Chest radiography in tb detection (WHO)
WHO. Chest radiography in tuberculosis detection – Summary of current WHO recommendations and guidance on programmatic approaches
The document is a consolidated summary of WHO recommendations on the use chest radiography (CXR) in TB detection and guidance on programmatic approaches to use CXR within primary care services. CXR is an essential tool for the early detection of TB, and therefore fundamental to achieve the targets set out in WHO’s End TB Strategy. Innovation to end TB begins by maximizing the use of the tools we have, while stimulating new ones. Effective use of chest radiography provides an opportunity to rapidly reach more people ill with TB. The document also describes new technological developments in CXR, such as computer aided detection of TB (CAD) that holds promise for future use but needs to be further evaluated before WHO guidance is developed. The document provides guidance in the following areas: Chest radiography as a triage tool. Chest radiography as a diagnostic aid. Chest radiography as a screening tool. Technical specification, quality assurance and safety. Strategic planning for use of CXR in national TB control. The document was reviewed and finalized based on a WHO expert consultation. The experts also scoped the evidence on computer aided detection of TB. Computer aided detection (CAD) software can analyze digital CXR images for abnormalities associated with pulmonary TB.
The document is available here!
Antibiotics for Smaller Skin Abscesses
This week WAidid suggests the article A Placebo-Controlled Trial of Antibiotics for Smaller Skin Abscesses, recently published on the NEJM.
SUMMARYUncomplicated skin abscesses are common. Staphylococcus aureus (S. aureus), including methicillin-resistant S. aureus (MRSA) strains, causes most of skin infections. Clindamycin and trimethoprim–sulfamethoxazole (TMP-SMX) are recommended for outpatient treatment of these infections, but data on their safety and efficacy are limited.The authors report the results of their multicenter, prospective, randomized, double-blind, placebo-controlled clinical trial. Between May 2009 and January 2015, 786 outpatients participants with a single skin abscess, 5 cm in diameter or smaller, were randomly assigned to receive, in a 1.1:1 ratio, oral clindamycin (266 patients), TMP-SMX (263 patients) or placebo (257 patients) for 10 days, in addition to incision and drainage. 281 (35.8%) of the subjects enrolled were children. A total of 343 participants were fully adherent to the study regimen.S. aureus was isolated in 527 (67.0%), MRSA in 388 (49.4%), coagulase-negative staphylococci in 104 (13.2%), streptococcus species in 54 (6.9%), and other organisms in 118 (15.0%). The rates of clinical cure were 83.1% in the clindamycin group, 81.7% in the TMP-SMX group, both significantly higher than that of placebo group (P< 0.001), with no differences between the two treatment groups. This beneficial effect was restricted to participants with S. aureus infection. Children had a significantly higher cure rate with clindamycin than with TMP-SMX or placebo, greater than that seen among adults. Clindamycin may be more effective than TMP-SMX in preventing recurrences or new infections, after completion of therapy, particularly in children: the difference in the rates of interval or recurrent infections, between the TMP-SMX and clindamycin groups, was significant (P = 0.03), but the difference, between the placebo and clindamycin groups and the difference between the placebo and TMP-SMX groups, were not significant. The rate of treatment-associated adverse events was higher in the clindamycin group than in the TMP-SMX group or in the placebo group. The most common adverse events were diarrhea and nausea.The authors conclude that short-term outcomes, among patients with uncomplicated cutaneous abscesses, particularly those caused by S. aureus, are improved by antibiotic treatment with either clindamycin or TMP-SMX in addition to abscess incision and drainage, but that this benefit must be weighed against the known side-effect profile of these antimicrobials.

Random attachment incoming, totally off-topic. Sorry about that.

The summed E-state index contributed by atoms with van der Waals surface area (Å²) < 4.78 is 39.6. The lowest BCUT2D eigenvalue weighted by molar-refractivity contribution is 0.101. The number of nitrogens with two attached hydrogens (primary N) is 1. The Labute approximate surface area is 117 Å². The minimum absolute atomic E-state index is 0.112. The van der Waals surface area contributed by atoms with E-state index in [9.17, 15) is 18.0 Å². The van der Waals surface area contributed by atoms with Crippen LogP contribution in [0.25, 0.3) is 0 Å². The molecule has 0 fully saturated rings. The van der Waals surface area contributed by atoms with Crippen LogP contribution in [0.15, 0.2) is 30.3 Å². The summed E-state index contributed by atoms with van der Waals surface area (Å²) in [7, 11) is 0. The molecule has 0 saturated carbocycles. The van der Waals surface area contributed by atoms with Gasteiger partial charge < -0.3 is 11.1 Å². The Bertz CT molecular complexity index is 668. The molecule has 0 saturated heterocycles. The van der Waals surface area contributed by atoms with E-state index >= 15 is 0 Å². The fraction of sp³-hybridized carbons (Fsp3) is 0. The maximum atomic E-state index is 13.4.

AUTHORS: Robert S. Daum, Loren G. Miller, Lilly Immergluck, Stephanie Fritz, C. Buddy Creech, David Young, Neha Kumar, Michele Downing, Stephanie Pettibone, Rebecca Hoagland, Samantha J. Eells, Mary G. Boyle, Trisha Chan Parker, and Henry F. Chambers
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